The new public protector says she will leave the dispute over the state capture report prepared by h.
Two busloads of former workers for the Nuclear Energy Corporation of South Africa will descend on the Union Buildings in Pretoria on Friday morning to visit their president and health minister.
They will ask these national political leaders to intervene on their behalf and help these ordinary citizens receive the compensation they believe is due to them for having been nuked and poisoned at work by a state- owned company.
President Thabo Mbeki and acting Health Minister Jeff Radebe don't yet know about this visit, but the members of the 500-strong Necsa Ex-Workers' Association, based in Atterideville outside Pretoria, decided on Sunday morning that they have failed in every other means open to them to claim what is legally their due.
They have witnessed 18 of their colleagues die over the past three years as they have cajoled, begged and implored their former employer to forward their pitiful cases to the government compensation commissioner, says Alfred Sepepe, coordinator of the association.
But the more desperate these penniless and ailing workers become, the more brazenly Necsa deceives parliament and flouts the compensation law, says Mashile Phalane of Earthlife Africa, an environmental group that has taken up the former workers' plight.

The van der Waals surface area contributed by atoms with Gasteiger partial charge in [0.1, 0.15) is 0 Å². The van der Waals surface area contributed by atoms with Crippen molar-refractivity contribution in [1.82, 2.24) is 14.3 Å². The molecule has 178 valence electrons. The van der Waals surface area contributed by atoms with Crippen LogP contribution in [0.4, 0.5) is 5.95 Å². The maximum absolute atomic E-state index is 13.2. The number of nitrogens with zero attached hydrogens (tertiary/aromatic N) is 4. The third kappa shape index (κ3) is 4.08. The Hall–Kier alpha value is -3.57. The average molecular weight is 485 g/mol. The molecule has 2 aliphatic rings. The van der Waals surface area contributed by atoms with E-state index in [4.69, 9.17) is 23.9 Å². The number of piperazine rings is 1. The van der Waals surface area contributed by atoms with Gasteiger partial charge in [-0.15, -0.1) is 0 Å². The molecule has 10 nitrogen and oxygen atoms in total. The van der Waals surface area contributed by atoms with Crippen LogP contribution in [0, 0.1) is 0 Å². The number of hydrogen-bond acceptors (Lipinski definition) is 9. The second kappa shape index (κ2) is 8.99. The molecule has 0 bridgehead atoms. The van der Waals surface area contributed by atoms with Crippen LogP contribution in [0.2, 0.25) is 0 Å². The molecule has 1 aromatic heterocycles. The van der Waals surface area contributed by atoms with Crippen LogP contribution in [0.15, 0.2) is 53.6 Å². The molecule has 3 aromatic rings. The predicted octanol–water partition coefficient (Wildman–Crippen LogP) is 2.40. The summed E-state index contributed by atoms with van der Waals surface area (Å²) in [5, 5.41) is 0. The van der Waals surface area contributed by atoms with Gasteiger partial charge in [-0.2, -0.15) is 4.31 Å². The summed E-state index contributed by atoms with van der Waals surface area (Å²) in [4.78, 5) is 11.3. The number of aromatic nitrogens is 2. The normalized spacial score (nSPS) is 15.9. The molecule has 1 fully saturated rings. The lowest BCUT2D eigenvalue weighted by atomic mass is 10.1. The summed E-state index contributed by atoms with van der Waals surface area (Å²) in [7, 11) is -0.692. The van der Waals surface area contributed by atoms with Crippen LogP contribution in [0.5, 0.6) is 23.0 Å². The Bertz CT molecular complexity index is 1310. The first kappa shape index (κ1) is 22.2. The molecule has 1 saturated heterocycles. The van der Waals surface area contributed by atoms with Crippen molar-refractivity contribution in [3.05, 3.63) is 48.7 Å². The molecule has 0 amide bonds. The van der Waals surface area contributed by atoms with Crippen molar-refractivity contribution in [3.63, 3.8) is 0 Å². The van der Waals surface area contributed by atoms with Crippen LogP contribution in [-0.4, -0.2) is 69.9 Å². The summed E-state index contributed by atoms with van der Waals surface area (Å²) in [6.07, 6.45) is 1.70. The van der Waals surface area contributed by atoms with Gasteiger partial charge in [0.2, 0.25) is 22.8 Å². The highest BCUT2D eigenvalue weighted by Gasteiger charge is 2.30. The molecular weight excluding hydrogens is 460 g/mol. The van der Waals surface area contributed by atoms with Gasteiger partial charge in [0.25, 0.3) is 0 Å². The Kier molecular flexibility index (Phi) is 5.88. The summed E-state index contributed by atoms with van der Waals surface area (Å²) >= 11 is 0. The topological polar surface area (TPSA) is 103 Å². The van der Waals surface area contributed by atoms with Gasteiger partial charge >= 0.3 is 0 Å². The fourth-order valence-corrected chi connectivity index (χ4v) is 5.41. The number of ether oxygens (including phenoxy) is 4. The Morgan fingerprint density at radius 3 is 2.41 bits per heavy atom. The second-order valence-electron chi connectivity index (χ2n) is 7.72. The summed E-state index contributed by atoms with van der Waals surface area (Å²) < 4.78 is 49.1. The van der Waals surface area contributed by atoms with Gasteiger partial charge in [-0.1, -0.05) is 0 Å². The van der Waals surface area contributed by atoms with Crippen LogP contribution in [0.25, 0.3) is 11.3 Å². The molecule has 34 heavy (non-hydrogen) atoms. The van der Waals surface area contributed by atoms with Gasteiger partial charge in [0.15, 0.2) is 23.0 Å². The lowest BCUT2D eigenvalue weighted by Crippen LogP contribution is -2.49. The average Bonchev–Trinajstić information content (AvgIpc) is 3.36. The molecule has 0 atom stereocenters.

He points out that three years ago Necsa promised to launch a transparent and independent investigation of the workers' claims that for decades they were irradiated and poisoned by chemicals at work.
Instead the company appointed a panel comprising former employees and associates.
The investigation cost millions in taxpayers' money, but even the reports compiled by this closed group of pals have been hidden from public view.
Though the Necsa ExWorkers' Association's cause has been championed by public-interest environmental, medical and legal groups, they and their supporters lack the money they need to take on a powerful, secretive public corporation with unlimited tax-funded coffers.
The workers have taken their case to the press, they have approached politicians and they have even toyi-toyied outside the company's sprawling complex at Pelindaba, where many say they were poisoned when building and then disassembling the plant that made the apartheid government's nuclear weapons. All their actions have got them nowhere.
Sepepe and his colleagues are particularly bitter about being abandoned by the government that came in on their shoulders and those of fellow workers. They appreciate the bitter irony that many of their closest allies are now poor white colleagues who were their nominal masters a decade or so ago.
Doctors who have examined them say they are all now afflicted by the same radiationinduced cancers, chemical poisoning and other occupational ailments.
Together these workers say they now find themselves arrayed against apartheid-era nuclear bomb makers and their newfound black economic empowerment consorts. They cannot match them in resources, political clout or even friends in high places.
But these self-identified victims of corporate skulduggery believe their cause is just and hope they can find a friend or two in the highest offices in the land. So over the past few weeks 50c here and a few rands there have been set aside from grants and pensions all across Alexandria to put together the R1200 the two buses will cost them.
Early on Friday as many as can cram into the buses will head off to nearby Pretoria where they hope to find a sympathetic ear and someone, anyone, who has the clout to see the law is enforced before another of their colleagues dies.